Until this point, she has always been the gadfly in Socrates’ analogy. Her only power is the ability to sting, which she has done more or less effectively depending on the times.
Asked to describe what she does when she’s not doing politics or worrying about politics, Ms. Horwath is momentarily at a loss. She has two other modes – “relaxing” and “coping.”
Coping is an hour each morning in the gym. Relaxing is visiting family and friends, though she doesn’t get the chance very often. She is single, with an adult son who is an aspiring hip-hop artist.
“It really is your whole life,” Ms. Horwath says of politics. “I still love it, which means I have a serious personality disorder.”
She’ll deliver this line three times in the short while I spend with her and laugh reflexively after each one.
Asked what she misses about municipal politics, she’ll say it’s the thing most politicians despise – going door to door. Perversely, Ms. Horwath seems to enjoy being put on the spot and having to explain her way out of things. This tendency is so strong that she routinely talks through her applause lines when in front of crowds.
She’s one of the very few Ontario party leaders in years to travel on the same bus as the media, allowing them close access to her at all times. She scrums several times a day and will stand there answering questions until reporters exhaust themselves.
By contrast, PC candidate Doug Ford travels alone and takes only a handful of questions each day. Once he hears one he doesn’t like, the availability often abruptly ends.
When things go sideways – such as the day she has to eat a $1.4-billion accounting “mistake” in her platform – Ms. Horwath’s mien doesn’t change.
“I try to do my best, and if something goes wrong, it goes wrong,” she says. It is an effective form of verbal judo – not aggressive, but difficult to attack.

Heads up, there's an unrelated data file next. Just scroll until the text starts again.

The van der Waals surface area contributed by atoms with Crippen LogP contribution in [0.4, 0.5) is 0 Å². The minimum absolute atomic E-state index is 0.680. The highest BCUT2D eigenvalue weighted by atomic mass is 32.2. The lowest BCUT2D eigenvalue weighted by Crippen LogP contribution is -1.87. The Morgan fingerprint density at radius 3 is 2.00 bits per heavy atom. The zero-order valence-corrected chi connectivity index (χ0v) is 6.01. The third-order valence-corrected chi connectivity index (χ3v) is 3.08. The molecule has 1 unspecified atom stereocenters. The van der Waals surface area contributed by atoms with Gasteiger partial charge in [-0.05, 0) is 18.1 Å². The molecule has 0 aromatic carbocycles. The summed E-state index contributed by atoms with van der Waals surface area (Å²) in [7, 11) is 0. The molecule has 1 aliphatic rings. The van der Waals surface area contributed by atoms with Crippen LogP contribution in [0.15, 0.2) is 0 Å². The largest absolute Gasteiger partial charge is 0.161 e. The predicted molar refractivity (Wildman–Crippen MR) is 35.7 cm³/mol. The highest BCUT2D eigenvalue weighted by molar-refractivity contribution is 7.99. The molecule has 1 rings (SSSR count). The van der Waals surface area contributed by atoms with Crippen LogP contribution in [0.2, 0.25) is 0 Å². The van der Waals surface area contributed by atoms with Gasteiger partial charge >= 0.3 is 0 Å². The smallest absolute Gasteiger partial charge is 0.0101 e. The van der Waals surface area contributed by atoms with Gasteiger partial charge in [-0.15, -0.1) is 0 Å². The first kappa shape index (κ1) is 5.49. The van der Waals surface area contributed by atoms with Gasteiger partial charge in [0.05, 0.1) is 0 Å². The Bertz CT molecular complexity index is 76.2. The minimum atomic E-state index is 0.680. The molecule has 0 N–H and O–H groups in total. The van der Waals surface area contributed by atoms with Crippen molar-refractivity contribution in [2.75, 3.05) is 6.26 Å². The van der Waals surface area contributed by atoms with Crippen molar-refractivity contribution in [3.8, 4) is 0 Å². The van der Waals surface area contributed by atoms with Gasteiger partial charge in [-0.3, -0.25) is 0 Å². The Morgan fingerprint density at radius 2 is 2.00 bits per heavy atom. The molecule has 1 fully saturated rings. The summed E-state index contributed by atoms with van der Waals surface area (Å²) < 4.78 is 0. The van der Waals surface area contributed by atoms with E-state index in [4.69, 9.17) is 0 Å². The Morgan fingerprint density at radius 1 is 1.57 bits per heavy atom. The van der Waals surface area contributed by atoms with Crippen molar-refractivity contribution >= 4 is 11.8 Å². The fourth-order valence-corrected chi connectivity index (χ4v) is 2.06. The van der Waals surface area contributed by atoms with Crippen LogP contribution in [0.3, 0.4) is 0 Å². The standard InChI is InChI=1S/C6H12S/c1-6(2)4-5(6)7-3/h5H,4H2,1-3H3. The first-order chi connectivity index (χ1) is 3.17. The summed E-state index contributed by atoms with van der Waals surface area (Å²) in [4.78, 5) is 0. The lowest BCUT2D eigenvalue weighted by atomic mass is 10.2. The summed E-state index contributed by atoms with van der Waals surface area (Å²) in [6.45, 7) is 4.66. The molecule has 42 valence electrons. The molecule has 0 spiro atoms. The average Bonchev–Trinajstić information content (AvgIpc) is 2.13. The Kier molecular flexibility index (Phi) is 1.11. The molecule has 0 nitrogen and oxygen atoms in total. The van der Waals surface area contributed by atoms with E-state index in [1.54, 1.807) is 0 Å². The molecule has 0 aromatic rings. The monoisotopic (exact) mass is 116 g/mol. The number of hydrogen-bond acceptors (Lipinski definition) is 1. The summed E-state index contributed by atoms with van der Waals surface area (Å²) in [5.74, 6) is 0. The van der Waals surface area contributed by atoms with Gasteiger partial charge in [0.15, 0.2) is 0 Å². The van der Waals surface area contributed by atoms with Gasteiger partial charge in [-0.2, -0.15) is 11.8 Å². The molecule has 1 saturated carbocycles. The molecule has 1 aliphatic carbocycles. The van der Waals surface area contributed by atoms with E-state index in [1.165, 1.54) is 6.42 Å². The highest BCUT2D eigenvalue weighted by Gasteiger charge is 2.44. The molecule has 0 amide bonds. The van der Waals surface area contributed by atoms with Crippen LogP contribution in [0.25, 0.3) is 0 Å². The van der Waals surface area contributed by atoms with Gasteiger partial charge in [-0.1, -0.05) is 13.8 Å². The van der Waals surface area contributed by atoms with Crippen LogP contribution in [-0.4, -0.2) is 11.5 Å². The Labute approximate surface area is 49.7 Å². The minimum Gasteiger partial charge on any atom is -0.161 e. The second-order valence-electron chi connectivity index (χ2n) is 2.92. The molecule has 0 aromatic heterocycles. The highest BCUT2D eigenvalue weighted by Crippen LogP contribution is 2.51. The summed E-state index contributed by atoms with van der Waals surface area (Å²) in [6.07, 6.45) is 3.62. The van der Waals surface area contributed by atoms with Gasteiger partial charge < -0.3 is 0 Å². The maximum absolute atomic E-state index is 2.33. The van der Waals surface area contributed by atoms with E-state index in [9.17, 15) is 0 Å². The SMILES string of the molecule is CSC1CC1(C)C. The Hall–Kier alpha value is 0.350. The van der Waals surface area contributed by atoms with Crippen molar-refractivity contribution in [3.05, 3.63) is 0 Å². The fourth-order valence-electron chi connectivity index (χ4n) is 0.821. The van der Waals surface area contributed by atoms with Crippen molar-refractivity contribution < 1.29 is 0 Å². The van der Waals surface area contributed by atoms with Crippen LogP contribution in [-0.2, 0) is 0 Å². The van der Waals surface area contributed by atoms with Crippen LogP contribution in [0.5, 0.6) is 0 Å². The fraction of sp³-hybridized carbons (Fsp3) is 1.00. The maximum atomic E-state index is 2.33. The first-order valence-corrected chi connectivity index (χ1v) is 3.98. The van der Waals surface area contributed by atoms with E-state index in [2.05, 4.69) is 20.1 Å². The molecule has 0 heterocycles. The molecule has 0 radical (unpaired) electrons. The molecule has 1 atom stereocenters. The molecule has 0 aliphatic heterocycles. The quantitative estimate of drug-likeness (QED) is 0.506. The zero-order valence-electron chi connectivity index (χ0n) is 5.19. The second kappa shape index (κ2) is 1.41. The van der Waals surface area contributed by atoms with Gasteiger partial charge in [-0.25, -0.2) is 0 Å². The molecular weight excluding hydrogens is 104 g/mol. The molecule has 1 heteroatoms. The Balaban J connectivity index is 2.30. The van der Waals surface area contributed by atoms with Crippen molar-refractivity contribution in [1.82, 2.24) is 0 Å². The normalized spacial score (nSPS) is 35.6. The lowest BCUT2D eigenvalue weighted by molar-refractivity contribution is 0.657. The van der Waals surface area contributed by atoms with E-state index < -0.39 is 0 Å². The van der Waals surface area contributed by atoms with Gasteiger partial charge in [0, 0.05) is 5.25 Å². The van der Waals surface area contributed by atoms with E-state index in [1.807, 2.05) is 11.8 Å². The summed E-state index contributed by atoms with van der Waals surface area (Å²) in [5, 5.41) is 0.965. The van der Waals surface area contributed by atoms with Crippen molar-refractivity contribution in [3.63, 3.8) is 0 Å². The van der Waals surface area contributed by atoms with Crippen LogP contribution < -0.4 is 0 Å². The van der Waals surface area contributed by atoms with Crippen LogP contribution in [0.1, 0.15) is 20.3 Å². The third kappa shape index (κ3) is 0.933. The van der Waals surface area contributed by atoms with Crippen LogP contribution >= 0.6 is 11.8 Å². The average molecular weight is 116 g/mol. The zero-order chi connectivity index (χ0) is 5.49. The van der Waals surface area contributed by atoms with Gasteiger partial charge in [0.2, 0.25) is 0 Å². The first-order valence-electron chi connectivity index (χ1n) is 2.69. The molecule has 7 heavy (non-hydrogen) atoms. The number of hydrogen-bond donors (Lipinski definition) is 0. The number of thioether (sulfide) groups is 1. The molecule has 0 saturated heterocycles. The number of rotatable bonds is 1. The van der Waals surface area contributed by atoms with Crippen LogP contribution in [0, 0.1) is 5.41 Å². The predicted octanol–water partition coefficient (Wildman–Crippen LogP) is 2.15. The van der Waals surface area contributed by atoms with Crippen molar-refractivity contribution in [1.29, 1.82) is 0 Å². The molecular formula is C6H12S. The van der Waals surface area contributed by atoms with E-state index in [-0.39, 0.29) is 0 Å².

Ms. Horwath’s unflappability is down to years spent in public skirmishes. Not everyone in the party meets that standard.
At the end of the visit around Kenora, there’s another news conference, this time in the home of Carol and Gary Burns. Ms. Horwath will be announcing another part of the NDP’s health platform. Twenty people wedge into the Burns’ tiny kitchenette so that we can all get in touch with the proletariat.
Until this campaign, Ms. Horwath rarely spoke in public without notes or a Teleprompter, even in a setting this intimate. That lent her commentary a robotic quality. She’s given those aids up almost entirely and extemporizes so cogently one wonders why she bothered with them.
The scripted part of the address goes well. So does the “casual” conversation, insofar as that is possible. Then, attention turns to the NDP’s local hopeful, a galumphing man in a one-size-too-small suit jacket named Glen Archer.
Like many fringe candidates in this election, Mr. Archer has in the past been less than his best self on social media. First, he wrote that premier Kathleen Wynne “should be in prison.”
He’s already apologized for that one.
But someone’s dug deeper and found that Mr. Archer also posted a line from that noted political philosopher Chuck Norris: “If I wanted your opinion, I’d beat it out of you.”
Mr. Archer is trying to explain. It isn’t going well.
“It was a quote I heard in a movie,” he says. “I thought it was quite funny.”
If, in his former life, Mr. Archer had been an accountant, it might be. He was, instead, a jail guard. No one’s laughing.
Ms. Horwath is sitting very still beside him as the microphones instinctively inch in. She’s staring so hard into the side of his head you expect two smoking holes to appear.
Mr. Archer muddles around for a solid minute before he can find a way to pivot back to the party plank. Once he does, Ms. Horwath begins nodding vigorously.
Note to potential cabinet ministers: If Andrea Horwath isn’t nodding at you, try harder.
At this point, that sort of talk is beginning to feel less fantastical. The NDP is coming up in the polls. Flanked by an opponent few trust and another few like, being a bit of a political cipher no longer seems like the worst thing in the world.
Ms. Horwath is resolute in not engaging her improved position in terms that might be mistaken for overconfidence, or even confidence plain and simple. Aside from her stump mantra – “It doesn’t have to be this way” – she doesn’t engage it at all.
It’s only in reflecting on the past that she tangentially touches on what happens after the election.